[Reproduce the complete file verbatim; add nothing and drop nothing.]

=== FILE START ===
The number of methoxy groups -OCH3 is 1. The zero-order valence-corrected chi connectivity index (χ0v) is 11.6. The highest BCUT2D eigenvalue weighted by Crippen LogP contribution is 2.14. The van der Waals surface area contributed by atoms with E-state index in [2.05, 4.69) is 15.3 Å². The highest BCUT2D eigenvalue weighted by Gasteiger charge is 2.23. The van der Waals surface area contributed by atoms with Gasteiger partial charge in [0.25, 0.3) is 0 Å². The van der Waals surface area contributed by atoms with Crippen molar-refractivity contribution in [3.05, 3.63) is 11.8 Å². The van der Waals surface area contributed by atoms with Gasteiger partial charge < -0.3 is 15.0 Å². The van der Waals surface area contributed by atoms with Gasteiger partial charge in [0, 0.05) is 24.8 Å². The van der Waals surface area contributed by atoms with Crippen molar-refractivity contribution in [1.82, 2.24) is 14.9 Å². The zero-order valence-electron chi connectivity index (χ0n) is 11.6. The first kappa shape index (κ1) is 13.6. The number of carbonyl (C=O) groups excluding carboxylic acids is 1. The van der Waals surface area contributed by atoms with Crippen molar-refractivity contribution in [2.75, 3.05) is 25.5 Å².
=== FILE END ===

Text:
The number of methoxy groups -OCH3 is 1. The zero-order valence-corrected chi connectivity index (χ0v) is 11.6. The highest BCUT2D eigenvalue weighted by Crippen LogP contribution is 2.14. The van der Waals surface area contributed by atoms with E-state index in [2.05, 4.69) is 15.3 Å². The highest BCUT2D eigenvalue weighted by Gasteiger charge is 2.23. The van der Waals surface area contributed by atoms with Gasteiger partial charge in [0.25, 0.3) is 0 Å². The van der Waals surface area contributed by atoms with Crippen molar-refractivity contribution in [3.05, 3.63) is 11.8 Å². The van der Waals surface area contributed by atoms with Gasteiger partial charge < -0.3 is 15.0 Å². The van der Waals surface area contributed by atoms with Gasteiger partial charge in [0, 0.05) is 24.8 Å². The van der Waals surface area contributed by atoms with Crippen molar-refractivity contribution in [1.82, 2.24) is 14.9 Å². The zero-order valence-electron chi connectivity index (χ0n) is 11.6. The first kappa shape index (κ1) is 13.6. The number of carbonyl (C=O) groups excluding carboxylic acids is 1. The van der Waals surface area contributed by atoms with Crippen molar-refractivity contribution in [2.75, 3.05) is 25.5 Å².